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Vermont utility regulators are being asked to restore cellphone service across rural swaths of the state, ensuring people there are able to call 911, even though the communications company providing the service is behind on bills.

Vanu CoverageCo wants the Public Utilities Commission to order Consolidated Communications, which serves as the state's primary landline telephone system, to get cell service back in about 26 towns in hard-to-serve areas of Vermont. CoverageCo runs "microcells" the company has installed on utility poles in the towns, allowing residents full coverage.

But Consolidated has basically shut off that service since the financially strapped CoverageCo is behind on its bills.

Both companies are scheduled to making their cases to the state's public commission board. Final documents are due Tuesday. A decision could come soon after that if the companies haven't come to agreement.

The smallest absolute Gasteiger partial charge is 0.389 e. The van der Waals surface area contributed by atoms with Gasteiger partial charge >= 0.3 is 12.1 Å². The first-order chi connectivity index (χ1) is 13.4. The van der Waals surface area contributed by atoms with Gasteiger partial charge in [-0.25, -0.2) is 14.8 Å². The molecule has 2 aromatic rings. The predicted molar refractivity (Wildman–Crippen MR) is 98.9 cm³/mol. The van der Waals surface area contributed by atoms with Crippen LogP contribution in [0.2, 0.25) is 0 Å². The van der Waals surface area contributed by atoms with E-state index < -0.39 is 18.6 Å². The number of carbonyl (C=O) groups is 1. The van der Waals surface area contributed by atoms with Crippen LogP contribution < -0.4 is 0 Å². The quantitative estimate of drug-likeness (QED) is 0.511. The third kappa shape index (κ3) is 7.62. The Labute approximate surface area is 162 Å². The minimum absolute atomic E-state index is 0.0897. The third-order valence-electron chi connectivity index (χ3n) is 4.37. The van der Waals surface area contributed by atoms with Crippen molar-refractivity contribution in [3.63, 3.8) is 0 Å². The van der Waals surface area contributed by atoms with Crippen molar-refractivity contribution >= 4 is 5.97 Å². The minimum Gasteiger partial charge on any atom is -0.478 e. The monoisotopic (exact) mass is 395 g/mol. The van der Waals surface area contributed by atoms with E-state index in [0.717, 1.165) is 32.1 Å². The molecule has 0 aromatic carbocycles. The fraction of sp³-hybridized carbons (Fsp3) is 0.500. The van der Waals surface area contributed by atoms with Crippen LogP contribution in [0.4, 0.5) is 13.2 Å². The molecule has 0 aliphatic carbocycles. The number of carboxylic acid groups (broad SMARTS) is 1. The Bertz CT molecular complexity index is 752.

Public Service Commissioner June Tierney told lawmakers Friday that CoverageCo is receiving outside financial and technical assistance to keep its network running, Vermont Public Radio reported.

"Please know that I share your concern for Vermonters who stand to lose cell service — in particular cellular E-911 access — if CoverageCo cannot find a viable business path forward for continuing its operations," Tierney wrote.

CoverageCo said it will provide a business plan to the state later this month, Vermont Public Radio reported. Tierney said the state could seek a new vendor to run the system if it appears CoverageCo is unable to continue.

During a hearing last week on the request, CoverageCo Attorney David Mullett said the loss of the service puts people at risk.

Consolidated Vice President Jennifer Spaude said the company has a responsibility to collect what is owed the company or it will increase costs to provide services.

"We've had an ongoing relationship with CoverageCo for several years and we've worked with them for more than a year in attempt to bring their account current," she said. "After working with them in good faith for several months, they were unable to meet their commitments to Consolidated."

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